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Doctors treat boy for possible deadly freshwater amoeba, after negative results

Posted at 7:10 PM, Jul 28, 2022

LEE COUNTY, Fla. — Lee Health is now weighing in on a medical mystery that has a 13-year-old boy fighting for his life. For two weeks, Fox 4 has been trying to get a clearer picture for you by asking local, state, and federal health officials questions.

We've pushed to find out whether the boy's illness was actually caused by an amoeba he may have come into contact with at a Charlotte County beach and where that beach might be. The amoeba is called Naegleria fowleri, and the CDC says it occurs naturally in fresh and brackish water.

Lee Health issued an unusual statement with the family's consent, with the apparent goal of clearing up some of the communication we've received from other agencies.

On July 9, Lee Health says the young boy's family brought him to Golisano Children's Hospital with symptoms of hallucinations, a severe headache, and a high fever. The boy had been swimming in brackish water on July 1.

According to the child's GoFundMe account, he was swimming in Charlotte County. Fox 4 is working to confirm what beach the young boy was at before we disclose it.

"After ruling out the much more common condition of bacterial meningitis, which has very similar symptoms to primary amebic meningoencephalitis (PAM), and learning that he had been swimming in brackish water on July 1, doctors tested and began treating Caleb for PAM," Lee Health said in a statement on Thursday.

The test happened a day after arriving to the hospital. Doctors collected two samples for the CDC to test for both signs of the amoeba and to confirm the disease — PAM.

"...per the protocol for laboratory evaluation of PAM, communication with the local Department of Health occurred and then subsequent communication with the CDC to facilitate testing of the sample," the statement read.

Fox 4 started asking questions about this on July 16, and the CDC said it was looking into it. On July 23, Charlotte County declared there were no confirmed cases.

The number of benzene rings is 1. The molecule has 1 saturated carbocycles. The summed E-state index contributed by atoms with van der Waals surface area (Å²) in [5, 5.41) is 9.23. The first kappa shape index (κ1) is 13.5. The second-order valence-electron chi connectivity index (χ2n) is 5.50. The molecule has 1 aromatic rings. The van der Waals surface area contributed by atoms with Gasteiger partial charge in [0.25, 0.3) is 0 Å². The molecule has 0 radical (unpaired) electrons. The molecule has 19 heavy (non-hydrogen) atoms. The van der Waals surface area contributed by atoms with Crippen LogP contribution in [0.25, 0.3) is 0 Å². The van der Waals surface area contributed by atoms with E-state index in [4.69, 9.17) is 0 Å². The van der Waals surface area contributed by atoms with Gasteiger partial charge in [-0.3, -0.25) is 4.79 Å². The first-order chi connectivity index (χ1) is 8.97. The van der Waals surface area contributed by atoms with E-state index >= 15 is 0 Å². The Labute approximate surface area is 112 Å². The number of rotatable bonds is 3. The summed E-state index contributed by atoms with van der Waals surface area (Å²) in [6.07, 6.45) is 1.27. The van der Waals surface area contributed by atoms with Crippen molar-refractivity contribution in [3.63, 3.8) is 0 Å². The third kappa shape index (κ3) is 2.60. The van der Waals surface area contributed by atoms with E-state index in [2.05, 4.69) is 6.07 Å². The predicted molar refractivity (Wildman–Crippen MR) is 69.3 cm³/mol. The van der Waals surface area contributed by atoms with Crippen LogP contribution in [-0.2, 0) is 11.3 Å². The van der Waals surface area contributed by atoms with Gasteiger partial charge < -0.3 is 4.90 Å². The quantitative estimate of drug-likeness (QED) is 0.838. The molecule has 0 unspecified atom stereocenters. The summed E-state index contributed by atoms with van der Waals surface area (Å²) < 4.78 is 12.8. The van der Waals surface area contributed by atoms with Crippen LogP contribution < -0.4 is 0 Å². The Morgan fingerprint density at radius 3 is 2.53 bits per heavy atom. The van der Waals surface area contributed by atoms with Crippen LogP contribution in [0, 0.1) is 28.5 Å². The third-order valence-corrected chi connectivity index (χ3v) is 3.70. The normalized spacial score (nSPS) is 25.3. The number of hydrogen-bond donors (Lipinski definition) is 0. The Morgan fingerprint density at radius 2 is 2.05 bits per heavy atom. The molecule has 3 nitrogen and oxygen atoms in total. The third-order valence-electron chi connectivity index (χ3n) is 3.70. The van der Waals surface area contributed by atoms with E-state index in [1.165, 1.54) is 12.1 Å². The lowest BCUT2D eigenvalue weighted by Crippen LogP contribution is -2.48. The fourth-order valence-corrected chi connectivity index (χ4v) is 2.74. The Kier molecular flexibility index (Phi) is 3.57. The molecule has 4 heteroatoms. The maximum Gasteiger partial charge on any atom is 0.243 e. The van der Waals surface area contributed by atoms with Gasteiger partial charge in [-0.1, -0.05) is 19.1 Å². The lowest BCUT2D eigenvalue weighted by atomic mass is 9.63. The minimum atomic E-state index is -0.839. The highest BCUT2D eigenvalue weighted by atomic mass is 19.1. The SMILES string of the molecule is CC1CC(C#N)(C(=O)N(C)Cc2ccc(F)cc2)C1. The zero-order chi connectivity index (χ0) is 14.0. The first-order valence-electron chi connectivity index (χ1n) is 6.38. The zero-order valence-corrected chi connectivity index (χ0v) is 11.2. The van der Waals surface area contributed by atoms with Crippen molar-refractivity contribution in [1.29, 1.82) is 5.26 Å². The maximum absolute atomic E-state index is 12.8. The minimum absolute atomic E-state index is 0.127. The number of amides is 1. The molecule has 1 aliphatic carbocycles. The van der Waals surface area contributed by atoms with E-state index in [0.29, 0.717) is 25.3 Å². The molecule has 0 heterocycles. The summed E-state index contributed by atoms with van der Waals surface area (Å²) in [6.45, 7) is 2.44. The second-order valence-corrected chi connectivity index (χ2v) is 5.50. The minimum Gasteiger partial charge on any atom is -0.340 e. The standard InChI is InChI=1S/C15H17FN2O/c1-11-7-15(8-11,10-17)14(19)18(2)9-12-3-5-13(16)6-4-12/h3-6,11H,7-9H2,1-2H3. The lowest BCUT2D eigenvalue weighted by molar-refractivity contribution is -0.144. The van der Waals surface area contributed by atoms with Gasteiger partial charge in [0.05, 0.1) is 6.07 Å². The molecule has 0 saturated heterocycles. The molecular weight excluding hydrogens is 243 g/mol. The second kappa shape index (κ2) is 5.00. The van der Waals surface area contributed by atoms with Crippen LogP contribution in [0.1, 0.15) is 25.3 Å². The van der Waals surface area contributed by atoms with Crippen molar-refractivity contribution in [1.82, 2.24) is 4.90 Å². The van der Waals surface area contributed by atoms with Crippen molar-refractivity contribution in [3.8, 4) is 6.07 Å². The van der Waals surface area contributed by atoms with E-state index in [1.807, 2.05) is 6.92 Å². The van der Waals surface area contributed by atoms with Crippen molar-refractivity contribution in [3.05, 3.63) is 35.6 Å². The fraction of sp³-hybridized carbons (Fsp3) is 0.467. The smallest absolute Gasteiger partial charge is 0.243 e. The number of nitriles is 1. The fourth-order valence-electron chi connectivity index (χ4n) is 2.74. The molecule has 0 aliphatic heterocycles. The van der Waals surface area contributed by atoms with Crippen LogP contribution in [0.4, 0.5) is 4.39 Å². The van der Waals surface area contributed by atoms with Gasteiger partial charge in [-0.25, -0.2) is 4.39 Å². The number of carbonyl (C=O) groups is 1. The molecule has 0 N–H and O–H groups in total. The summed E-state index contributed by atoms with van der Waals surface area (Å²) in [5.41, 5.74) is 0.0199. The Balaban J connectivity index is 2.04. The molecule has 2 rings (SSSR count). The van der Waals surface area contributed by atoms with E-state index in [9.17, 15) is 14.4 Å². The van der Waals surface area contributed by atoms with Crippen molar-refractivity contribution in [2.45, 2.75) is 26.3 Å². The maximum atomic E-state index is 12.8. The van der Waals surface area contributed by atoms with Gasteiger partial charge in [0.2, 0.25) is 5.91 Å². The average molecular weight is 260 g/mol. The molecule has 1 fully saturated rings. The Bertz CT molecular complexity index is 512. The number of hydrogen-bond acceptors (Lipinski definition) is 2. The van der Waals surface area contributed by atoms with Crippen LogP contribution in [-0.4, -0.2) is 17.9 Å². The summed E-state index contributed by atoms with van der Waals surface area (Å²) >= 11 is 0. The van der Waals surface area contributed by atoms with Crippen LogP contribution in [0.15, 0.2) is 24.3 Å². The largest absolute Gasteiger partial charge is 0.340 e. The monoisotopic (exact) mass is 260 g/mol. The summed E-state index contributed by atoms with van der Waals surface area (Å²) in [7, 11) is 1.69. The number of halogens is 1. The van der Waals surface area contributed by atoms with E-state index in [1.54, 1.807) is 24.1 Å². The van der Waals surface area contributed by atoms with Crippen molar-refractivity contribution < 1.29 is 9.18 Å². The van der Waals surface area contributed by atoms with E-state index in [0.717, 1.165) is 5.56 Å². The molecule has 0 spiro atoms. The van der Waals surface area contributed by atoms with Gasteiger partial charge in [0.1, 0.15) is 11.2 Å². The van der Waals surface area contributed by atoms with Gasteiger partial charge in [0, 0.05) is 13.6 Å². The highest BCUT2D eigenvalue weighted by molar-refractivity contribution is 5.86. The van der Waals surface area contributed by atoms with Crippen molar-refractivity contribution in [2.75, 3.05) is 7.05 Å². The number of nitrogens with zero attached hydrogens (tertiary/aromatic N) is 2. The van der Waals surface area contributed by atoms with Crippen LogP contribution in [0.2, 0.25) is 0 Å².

The same message was finally echoed by the County Department of Health on July 26 and the CDC. On July 28, we got some additional clarification.

Lee Health said the test for the amoeba was negative and the test for the disease was inconclusive. The CDC previously confirmed with us that the tests for the amoeba were negative.

Despite the negative tests, Lee's health says it's continuing with treatment anyway due to his recent exposure to brackish water, symptoms and his clinical course.

"Even though there was not a confirmed result for PAM to report to the Department of Health (due to inconclusive tests), Caleb’s doctors believe this to be the cause of his illness and are treating him accordingly," Lee Health stated.

Also, the Department of Health turned up at a Charlotte County Board of Commissioners meeting on Tuesday to educate people on the amoeba.

"You can just assume that naegleria is in freshwater. That’s why the testing component isn’t in there as well," said Joseph Pepe with the Charlotte County Department of Health.

We reached out to the CDC and DOH, asking them about testing and treatment.

The DOH has not responded to our requests as of Thursday evening.

A spokesperson for the CDC said when it comes to treatment, it's up to the patient's doctor providing care, though CDC experts provide treatment information, which includes multiple medications.

"...their effectiveness is unclear since almost all infections have been fatal, even when people were treated with similar drug combinations," the CDC says.

When it comes down to the test performed by the CDC, the spokesperson said it's done using a PCR test.

"It can detect even one ameba in the sample. The chance of a false negative test is very low," the spokesperson told Fox 4.

It's important to note being infected with the amoeba is extremely rare. The CDC says 154 people since 1962 have been infected and only four have survived. The fatality rate is 97 percent, the CDC reports.

"After the start of symptoms, the disease progresses rapidly and usually causes death within about 5 days (range 1 to 18 days)," the CDC reports.

The only way to be infected is if the amoeba goes up your nose from splashing around in the water or jumping in.